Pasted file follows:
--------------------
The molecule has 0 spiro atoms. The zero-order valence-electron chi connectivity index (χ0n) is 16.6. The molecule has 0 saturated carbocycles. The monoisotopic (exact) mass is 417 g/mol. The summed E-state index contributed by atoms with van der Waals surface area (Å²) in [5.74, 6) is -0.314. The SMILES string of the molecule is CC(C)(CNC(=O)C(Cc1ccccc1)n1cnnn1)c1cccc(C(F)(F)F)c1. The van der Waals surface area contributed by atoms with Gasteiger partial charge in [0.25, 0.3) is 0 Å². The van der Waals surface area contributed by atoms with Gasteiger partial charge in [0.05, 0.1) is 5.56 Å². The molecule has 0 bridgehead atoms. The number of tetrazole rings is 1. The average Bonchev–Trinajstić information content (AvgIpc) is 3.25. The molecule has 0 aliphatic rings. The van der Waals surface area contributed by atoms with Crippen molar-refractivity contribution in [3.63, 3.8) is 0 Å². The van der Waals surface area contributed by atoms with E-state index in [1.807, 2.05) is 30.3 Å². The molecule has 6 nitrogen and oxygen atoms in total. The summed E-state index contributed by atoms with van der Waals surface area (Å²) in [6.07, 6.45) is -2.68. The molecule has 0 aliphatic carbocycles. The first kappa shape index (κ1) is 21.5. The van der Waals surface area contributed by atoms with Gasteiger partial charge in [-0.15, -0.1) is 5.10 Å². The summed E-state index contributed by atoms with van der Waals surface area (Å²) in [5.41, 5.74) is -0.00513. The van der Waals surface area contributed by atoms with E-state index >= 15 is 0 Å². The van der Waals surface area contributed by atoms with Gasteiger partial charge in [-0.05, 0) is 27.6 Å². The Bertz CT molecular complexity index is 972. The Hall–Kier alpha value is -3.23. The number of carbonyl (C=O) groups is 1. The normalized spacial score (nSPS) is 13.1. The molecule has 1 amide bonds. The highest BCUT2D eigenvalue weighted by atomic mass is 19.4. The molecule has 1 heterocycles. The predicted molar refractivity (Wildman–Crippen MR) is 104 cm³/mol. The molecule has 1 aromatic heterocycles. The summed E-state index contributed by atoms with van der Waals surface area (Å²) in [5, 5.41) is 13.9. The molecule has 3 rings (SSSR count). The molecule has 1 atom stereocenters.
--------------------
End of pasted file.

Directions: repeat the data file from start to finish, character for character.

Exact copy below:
The molecule has 0 spiro atoms. The zero-order valence-electron chi connectivity index (χ0n) is 16.6. The molecule has 0 saturated carbocycles. The monoisotopic (exact) mass is 417 g/mol. The summed E-state index contributed by atoms with van der Waals surface area (Å²) in [5.74, 6) is -0.314. The SMILES string of the molecule is CC(C)(CNC(=O)C(Cc1ccccc1)n1cnnn1)c1cccc(C(F)(F)F)c1. The van der Waals surface area contributed by atoms with Gasteiger partial charge in [0.25, 0.3) is 0 Å². The van der Waals surface area contributed by atoms with Gasteiger partial charge in [0.05, 0.1) is 5.56 Å². The molecule has 0 bridgehead atoms. The number of tetrazole rings is 1. The average Bonchev–Trinajstić information content (AvgIpc) is 3.25. The molecule has 0 aliphatic rings. The van der Waals surface area contributed by atoms with Crippen molar-refractivity contribution in [3.63, 3.8) is 0 Å². The van der Waals surface area contributed by atoms with E-state index in [1.807, 2.05) is 30.3 Å². The molecule has 6 nitrogen and oxygen atoms in total. The summed E-state index contributed by atoms with van der Waals surface area (Å²) in [6.07, 6.45) is -2.68. The molecule has 0 aliphatic carbocycles. The first kappa shape index (κ1) is 21.5. The van der Waals surface area contributed by atoms with Gasteiger partial charge in [-0.15, -0.1) is 5.10 Å². The summed E-state index contributed by atoms with van der Waals surface area (Å²) in [5.41, 5.74) is -0.00513. The van der Waals surface area contributed by atoms with E-state index >= 15 is 0 Å². The van der Waals surface area contributed by atoms with Gasteiger partial charge in [-0.05, 0) is 27.6 Å². The Bertz CT molecular complexity index is 972. The Hall–Kier alpha value is -3.23. The number of carbonyl (C=O) groups is 1. The normalized spacial score (nSPS) is 13.1. The molecule has 1 amide bonds. The highest BCUT2D eigenvalue weighted by atomic mass is 19.4. The molecule has 1 heterocycles. The predicted molar refractivity (Wildman–Crippen MR) is 104 cm³/mol. The molecule has 1 aromatic heterocycles. The summed E-state index contributed by atoms with van der Waals surface area (Å²) in [5, 5.41) is 13.9. The molecule has 3 rings (SSSR count). The molecule has 1 atom stereocenters.